The proposed new EU General Data Protection Regulation may need to be watered down. The far-reaching proposed draft, which was published in January 2012, aims to unify and strengthen the data protection laws across the 27 EU countries. However, the Financial Times reports that a memo drafted by the Irish presidency admits that “several member states have voiced their disagreement with the level of prescriptiveness of a number of the proposed obligations in the draft regulation.”

There appears to be a prevailing opinion among the member states that the burdens imposed by the draft Regulation must be reduced, especially the most commonly criticised elements, such as the requirement to obtain individuals’ explicit consent and the “right to be forgotten.” Several EU member states, like the UK (see our blog about the UK’s criticism), advocate a “risk-based” approach that would have as its focus whether a substantial threat to a person’s personal data exists. Several EU member states would like small companies spared from many of the compliance burdens contained in the proposed Regulation—an approach advocated by the American Chamber of Commerce.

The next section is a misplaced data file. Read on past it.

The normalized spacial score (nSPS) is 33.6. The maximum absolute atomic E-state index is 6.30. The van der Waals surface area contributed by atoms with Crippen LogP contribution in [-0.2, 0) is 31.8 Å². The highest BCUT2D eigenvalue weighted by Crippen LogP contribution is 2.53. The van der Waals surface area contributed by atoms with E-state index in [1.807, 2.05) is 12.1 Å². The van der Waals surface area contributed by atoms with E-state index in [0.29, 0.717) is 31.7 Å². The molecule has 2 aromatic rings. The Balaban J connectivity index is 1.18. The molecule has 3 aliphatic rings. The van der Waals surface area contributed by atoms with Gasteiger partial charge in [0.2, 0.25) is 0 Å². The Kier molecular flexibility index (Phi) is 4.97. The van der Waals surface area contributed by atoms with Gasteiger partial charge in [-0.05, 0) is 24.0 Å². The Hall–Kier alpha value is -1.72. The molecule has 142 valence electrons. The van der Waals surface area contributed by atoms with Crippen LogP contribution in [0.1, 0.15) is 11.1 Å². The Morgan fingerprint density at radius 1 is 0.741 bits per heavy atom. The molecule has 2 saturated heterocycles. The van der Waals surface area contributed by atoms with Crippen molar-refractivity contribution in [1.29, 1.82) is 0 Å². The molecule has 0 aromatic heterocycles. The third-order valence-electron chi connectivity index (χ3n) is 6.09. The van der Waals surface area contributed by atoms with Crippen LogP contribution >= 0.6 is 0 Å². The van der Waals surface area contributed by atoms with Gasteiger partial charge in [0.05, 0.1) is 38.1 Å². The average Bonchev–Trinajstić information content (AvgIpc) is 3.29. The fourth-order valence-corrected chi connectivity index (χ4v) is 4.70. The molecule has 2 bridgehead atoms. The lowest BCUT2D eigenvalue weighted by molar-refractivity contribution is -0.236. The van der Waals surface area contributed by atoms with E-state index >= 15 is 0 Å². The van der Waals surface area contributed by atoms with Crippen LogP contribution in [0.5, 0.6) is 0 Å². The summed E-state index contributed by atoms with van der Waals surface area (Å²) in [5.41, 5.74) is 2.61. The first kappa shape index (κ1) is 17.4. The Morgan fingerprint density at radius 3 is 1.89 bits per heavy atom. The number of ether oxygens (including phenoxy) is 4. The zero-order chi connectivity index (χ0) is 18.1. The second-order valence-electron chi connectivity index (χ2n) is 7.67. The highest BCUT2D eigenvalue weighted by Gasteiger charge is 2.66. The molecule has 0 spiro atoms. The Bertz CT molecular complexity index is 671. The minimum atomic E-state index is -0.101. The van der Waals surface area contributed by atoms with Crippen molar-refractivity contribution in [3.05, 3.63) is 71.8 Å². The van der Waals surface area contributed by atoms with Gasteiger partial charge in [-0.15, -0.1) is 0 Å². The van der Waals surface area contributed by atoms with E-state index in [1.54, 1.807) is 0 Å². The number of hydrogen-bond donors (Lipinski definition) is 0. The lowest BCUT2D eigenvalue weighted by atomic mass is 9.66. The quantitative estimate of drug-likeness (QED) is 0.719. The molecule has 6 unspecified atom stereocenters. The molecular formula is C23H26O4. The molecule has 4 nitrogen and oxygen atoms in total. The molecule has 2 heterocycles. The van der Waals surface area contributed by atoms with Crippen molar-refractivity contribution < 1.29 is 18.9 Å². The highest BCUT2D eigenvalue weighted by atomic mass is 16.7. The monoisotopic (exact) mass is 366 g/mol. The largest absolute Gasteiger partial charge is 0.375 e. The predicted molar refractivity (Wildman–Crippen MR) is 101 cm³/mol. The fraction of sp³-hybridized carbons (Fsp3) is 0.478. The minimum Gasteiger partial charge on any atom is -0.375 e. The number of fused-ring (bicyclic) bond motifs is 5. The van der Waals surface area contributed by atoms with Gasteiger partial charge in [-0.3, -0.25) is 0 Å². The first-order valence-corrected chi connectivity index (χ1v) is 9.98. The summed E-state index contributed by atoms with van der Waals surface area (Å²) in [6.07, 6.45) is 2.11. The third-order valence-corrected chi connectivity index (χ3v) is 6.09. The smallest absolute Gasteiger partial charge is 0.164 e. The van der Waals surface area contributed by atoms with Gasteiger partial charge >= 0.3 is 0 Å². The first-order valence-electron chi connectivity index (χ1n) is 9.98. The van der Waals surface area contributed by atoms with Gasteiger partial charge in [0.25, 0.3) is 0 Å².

Some member states, including the UK, would like to see the designation of a data protection officer reduced to an optional requirement. Germany and Belgium argue for the easing of rules related to the use of data by public institutions.

The lobbying for watering down the proposed Regulation has been openly criticised by a coalition of privacy groups, as well as by Jan Philipp Albrecht, the rapporteur for the draft regulation (see also our blog about Albrecht’s report on the proposed Regulation). Given the raging debate, it looks as though enough member states oppose the draft Regulation to block the entire proposal, unless the European Parliament and the European Commission heed the calls for compromise.